Liferay Screens works with reusable components, screenlets, which use the Liferay content and web services for native mobile apps. Screenlets can be compared with the plug-ins of the Liferay platform; they contain the functionality necessary for, for example, a list or detailed display of content from the CMS. This functionality is formed by four elements: View, Theme, Connector and Mobile SDK. By combining screenlets, we can bring together different functionalities in one flow, for example displaying content and entering comments or ratings.



The theming is reusable, too, and also simple to modify. This makes the development of follow-up native mobile apps based on Liferay Screens considerably faster and easier.

With Liferay Screens, we can provide access to information both from the Liferay platform and from other enterprise systems, and combine this in the app. The tool is open source and fully compatible with Android Studio and X-code. Naturally, the connection with Liferay gives a development advantage to Liferay developers.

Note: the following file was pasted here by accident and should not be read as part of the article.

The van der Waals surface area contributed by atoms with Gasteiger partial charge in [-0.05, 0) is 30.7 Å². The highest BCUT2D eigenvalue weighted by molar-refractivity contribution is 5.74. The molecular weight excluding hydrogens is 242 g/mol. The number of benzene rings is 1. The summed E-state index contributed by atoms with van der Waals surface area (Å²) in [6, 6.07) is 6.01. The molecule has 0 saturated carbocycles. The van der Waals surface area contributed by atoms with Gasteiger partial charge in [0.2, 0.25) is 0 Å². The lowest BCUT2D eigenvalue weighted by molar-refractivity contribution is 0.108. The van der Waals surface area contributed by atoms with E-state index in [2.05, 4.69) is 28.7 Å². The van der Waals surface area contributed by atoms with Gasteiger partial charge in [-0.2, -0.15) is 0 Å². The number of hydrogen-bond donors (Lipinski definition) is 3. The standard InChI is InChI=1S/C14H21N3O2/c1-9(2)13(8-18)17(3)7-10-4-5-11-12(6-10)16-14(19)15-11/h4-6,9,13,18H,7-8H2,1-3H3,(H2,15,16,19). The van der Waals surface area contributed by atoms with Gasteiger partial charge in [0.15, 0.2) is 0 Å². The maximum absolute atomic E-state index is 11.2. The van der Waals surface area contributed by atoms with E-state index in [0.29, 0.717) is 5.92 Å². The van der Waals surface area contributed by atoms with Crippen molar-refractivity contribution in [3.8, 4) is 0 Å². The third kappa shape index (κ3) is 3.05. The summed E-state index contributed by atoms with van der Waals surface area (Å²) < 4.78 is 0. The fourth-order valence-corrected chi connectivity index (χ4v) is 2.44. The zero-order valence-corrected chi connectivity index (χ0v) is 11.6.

More advantages of Liferay Screens

  • Optimum security The authentication in the app matches that of the platform. So users who access the data provided from the Liferay environment are always known.
  • Liferay permission system is available. The roles and permissions are the same for app and website.
  • Extensive possibilities for branding The Liferay Screens app gives complete control of the interface and the device. This makes branding easy to implement, both internally and externally.
  • Content available offline Users can obtain access offline to the information they need in their work.
  • Out-of-the-box connection to the Liferay server.
  • Standardized apps architecture.



Componence gives organizations a head start